Conclusions

      The long-term annual cost burden of AMI is modest compared with care costs during the first year. Although hospitalization dominates first year costs, pharmaceuticals do so in the long term.

      Résumé

      Introduction

      On en connaît peu sur l’utilisation des ressources et le fardeau des coûts de l’infarctus du myocarde aigu (IMA) après le premier événement. Nous avons examiné l’utilisation des ressources et le coût des soins au cours de la première année et de chacune des années subséquentes chez les patients ayant subi un premier IMA.

      Méthodes

      Nous avons choisi les patients de ≥ 18 ans qui avaient été admis en raison d’un premier IMA aux services des urgences ou dans des hôpitaux de l’Alberta, au Canada, entre avril 2004 et mars 2014. Les nouveaux cas ont été définis comme suit : les patients qui n’ont pas été hospitalisés en raison d’un IMA au cours des 10 dernières années. Les données sur les patients hospitalisés, les patients en consultation externe, les demandes de remboursement des praticiens, les demandes de remboursement de médicaments et les statistiques de l’état civil ont été liées et les données sur le suivi sont demeurées accessibles jusqu’en mars 2016. Nous avons évalué l’utilisation des ressources et calculé le coût des soins par patient pour chacune des années après l’IMA.

      Résultats

      L’analyse regroupait 41 210 patients ayant subi un premier IMA (infarctus du myocarde [IM] sans élévation du segment ST = 50,8 %, IM avec élévation du segment = 36,8 % et IM non défini = 12,5 %). L’utilisation des ressources et le coût des soins étaient plus élevés au cours de la première année. Comparativement aux autres groupes d’IM, les patients ayant subi un IM avec élévation du segment ST avaient de plus nombreuses visites en consultation externe (moyenne, 1,64 vs 0,99 [IM sans élévation du segment ST] et 0,87 [IM non défini] visite), mais passaient moins de jours à l’hôpital (moyenne, 7,72 vs 9,23 [IM sans élévation du segment ST] et 8,5 [IM non défini] jours) au cours de la première année. Les coûts associés à l’IMA s’élevaient à 19 842 $ au cours de la première année et à 845 $ par année durant les 5 années suivantes. Les coûts d’hospitalisation représentaient la majorité des coûts au cours de la première année (81,1 %), alors que les coûts de médicaments représentaient la majorité des coûts des 5 années suivantes (62,1 %).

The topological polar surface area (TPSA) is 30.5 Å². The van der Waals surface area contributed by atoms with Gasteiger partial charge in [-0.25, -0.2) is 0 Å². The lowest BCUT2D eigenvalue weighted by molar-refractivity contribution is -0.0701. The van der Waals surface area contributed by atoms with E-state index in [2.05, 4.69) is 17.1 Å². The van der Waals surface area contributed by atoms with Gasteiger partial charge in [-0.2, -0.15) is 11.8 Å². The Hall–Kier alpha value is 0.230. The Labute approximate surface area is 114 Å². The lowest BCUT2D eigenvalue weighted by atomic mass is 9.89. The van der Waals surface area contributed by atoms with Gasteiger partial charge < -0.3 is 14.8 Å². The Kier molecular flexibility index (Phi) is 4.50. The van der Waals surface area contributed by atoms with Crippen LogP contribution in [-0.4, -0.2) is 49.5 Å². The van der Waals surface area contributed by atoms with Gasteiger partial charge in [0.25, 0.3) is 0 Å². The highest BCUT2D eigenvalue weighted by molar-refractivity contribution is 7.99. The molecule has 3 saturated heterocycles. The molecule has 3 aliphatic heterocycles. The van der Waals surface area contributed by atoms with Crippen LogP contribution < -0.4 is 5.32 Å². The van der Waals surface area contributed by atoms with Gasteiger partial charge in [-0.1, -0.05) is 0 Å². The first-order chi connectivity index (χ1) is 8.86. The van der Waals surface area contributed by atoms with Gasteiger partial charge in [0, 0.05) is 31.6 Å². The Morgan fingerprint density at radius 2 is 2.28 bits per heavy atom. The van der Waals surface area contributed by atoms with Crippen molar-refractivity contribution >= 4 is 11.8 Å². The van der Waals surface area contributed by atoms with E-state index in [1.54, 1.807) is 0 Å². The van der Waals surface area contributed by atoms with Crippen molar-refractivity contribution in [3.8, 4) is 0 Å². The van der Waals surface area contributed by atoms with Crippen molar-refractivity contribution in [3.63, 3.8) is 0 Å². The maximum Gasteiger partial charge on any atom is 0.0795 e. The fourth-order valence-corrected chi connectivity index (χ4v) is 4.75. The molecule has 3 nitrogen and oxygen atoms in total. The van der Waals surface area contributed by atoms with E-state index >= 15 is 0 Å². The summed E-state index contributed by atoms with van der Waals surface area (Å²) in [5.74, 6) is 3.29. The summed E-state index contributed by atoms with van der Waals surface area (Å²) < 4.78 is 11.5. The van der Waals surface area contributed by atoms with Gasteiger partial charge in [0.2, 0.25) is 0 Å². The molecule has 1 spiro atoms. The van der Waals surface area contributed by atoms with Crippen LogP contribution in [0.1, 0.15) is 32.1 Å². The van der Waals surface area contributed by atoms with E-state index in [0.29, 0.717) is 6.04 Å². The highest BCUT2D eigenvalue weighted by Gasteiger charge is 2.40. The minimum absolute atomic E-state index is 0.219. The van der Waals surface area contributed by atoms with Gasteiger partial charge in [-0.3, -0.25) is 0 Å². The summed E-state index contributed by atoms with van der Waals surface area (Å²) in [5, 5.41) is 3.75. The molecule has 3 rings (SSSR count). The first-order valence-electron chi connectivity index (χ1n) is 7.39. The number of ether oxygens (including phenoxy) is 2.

Conclusions

      Le fardeau à long terme des coûts annuels de l’IMA est modeste par rapport aux coûts des soins au cours de la première année. Bien que les coûts d’hospitalisation dominent au cours de la première année, les coûts de médicaments dominent à long terme.